Let me be the 758th person to celebrate the 50th anniversary of the iconic film, “The Sound of Music.” Like many who fell in love with the movie, I was eager to visit the famous gazebo where “Going from 16 to 17” was sung, and to relive some of the classic movie’s scenes. The gazebo is actually on the grounds of Hellbrunn Palace in Saltzburg, Austria. So, on our first trip abroad in 1976, Kevin and I toured Munich and Saltzburg and visited the famous gazebo. Even then, beer was not my thing (though I have stories about Kevin speaking almost fluent German after slamming down a few litres at the Hofbräuhaus). But, oh, how I had a taste for the local wine.
When you think of Austrian wine, Grüner Veltliner comes to mind. That’s because this grape grows predominantly in Austria and the country produces over 75% of the world’s Grüners. The name translates to “Green Wine of Veltlin.” Veltlin was an area in the lower Alps during the 1600s that is now part of Valtellina, Italy. Most of the vines are in the large wine region known as Niederösterreich (lower Austria), along the Danube River north of Vienna. (Don’t you just love pronouncing words with an umlaut?) Anyway, as my favorite foodie likes to say, “back to our regular programming . . . .”
The Hills are Alive (with Gruner Veltliner)1/5 The Hills are Alive (with Gruner Veltliner)2/5 The Hills are Alive (with Gruner Veltliner)3/5 The Hills are Alive (with Gruner Veltliner)4/5 The Hills are Alive (with Gruner Veltliner)5/5
The predominance of primary rock soils (granite and gneiss) gives the wines a nearly monolithic structure that is mysteriously nimble; forceful without being overbearing; big without being heavy. Kind of like Captain Von Trapp. Grüner Veltliners grown in these soils also show this massive build, becoming deeply perfumed and complex as they age. It’s almost like drinking liquid stone. Incredibly complex, full of exotic tropical fruits, green pepper, lime zest, white pepper and lentils, Grüners can also show aromas of green beans or asparagus. It’s a perfect pairing with artichoke and grilled asparagus.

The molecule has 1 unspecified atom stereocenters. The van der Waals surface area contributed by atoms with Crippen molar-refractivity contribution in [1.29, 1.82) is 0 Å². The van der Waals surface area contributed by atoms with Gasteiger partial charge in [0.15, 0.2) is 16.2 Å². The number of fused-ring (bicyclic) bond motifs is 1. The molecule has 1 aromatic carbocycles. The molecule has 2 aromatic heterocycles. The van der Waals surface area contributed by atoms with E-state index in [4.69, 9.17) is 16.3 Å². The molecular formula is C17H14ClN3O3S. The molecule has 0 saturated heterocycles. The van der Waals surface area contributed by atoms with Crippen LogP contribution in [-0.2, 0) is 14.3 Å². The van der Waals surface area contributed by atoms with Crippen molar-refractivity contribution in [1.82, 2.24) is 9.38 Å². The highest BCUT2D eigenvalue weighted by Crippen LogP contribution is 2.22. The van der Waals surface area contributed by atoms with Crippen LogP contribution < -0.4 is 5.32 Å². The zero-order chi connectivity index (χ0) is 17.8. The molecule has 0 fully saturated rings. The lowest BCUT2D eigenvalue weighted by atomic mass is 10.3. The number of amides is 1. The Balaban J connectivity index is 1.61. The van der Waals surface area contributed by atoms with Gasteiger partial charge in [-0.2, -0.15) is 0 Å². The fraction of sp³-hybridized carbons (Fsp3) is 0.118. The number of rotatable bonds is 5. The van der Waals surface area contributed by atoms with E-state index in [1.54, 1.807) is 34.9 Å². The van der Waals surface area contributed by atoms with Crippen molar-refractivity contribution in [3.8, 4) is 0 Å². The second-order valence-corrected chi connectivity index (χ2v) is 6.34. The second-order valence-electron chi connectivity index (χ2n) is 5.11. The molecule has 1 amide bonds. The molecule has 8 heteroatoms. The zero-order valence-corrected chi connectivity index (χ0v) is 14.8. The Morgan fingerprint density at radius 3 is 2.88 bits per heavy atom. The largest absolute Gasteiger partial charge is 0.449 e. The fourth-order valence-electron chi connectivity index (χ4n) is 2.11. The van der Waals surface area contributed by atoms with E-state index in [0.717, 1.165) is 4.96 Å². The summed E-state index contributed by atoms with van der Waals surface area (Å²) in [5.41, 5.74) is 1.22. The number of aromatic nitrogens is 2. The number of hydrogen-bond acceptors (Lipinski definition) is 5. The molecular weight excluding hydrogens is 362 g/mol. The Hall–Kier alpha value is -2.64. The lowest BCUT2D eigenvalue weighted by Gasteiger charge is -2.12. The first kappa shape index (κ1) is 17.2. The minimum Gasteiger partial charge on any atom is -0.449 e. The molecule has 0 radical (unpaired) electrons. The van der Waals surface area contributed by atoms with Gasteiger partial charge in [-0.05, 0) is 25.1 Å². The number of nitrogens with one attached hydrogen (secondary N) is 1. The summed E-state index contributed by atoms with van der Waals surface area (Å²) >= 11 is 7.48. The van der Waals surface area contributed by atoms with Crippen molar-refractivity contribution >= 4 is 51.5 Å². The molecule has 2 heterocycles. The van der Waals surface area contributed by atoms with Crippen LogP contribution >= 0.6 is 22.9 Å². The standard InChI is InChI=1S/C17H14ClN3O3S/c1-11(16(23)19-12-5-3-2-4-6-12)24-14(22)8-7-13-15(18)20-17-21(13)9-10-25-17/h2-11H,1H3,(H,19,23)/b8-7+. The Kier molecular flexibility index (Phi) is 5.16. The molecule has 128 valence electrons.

Ultimately, what makes a Grüner so unique is its pale green color and signature vein of acidity that explodes in your mouth like Pop Rocks. However, those aged in oak can take on flavors of Brazil nuts, cream, or wax pepper. A versatile food wine, you would be remiss if you didn’t try it with traditional Austrian Wiener Schnitzel (thinly sliced veal cutlet that’s coated with egg, crusted and then fried in butter or oil). We enjoyed several excellent meals of this national dish, along with that melt-in-your-mouth red cabbage the Austrians excel at.
At home, I make my mom’s panko-breaded pork cutlet over Chinese egg noodles with pickled mustard greens. Or, my other childhood favorite – homemade gyoza – with a dipping sauce of soy, garlic, Chinese vinegar, sesame oil, and lots of hot Szechuan chili. The bright acidity of this wine cuts through any creamy sauced and spicy dish, yet is equally complementary to good ‘ol broiled halibut.
At Teller Wines, we carry three Grüner Veltliners – the Broadbent (comes in a 1 litre bottle), Berger (with its unique green beer shaped bottle and cap, also 1 litre), and the Kurt Angerer (regular 750 ml bottle). All are under $18 so you can afford to order an extra serving of apple strudel for dessert. They may well become one of your new “favorite things!”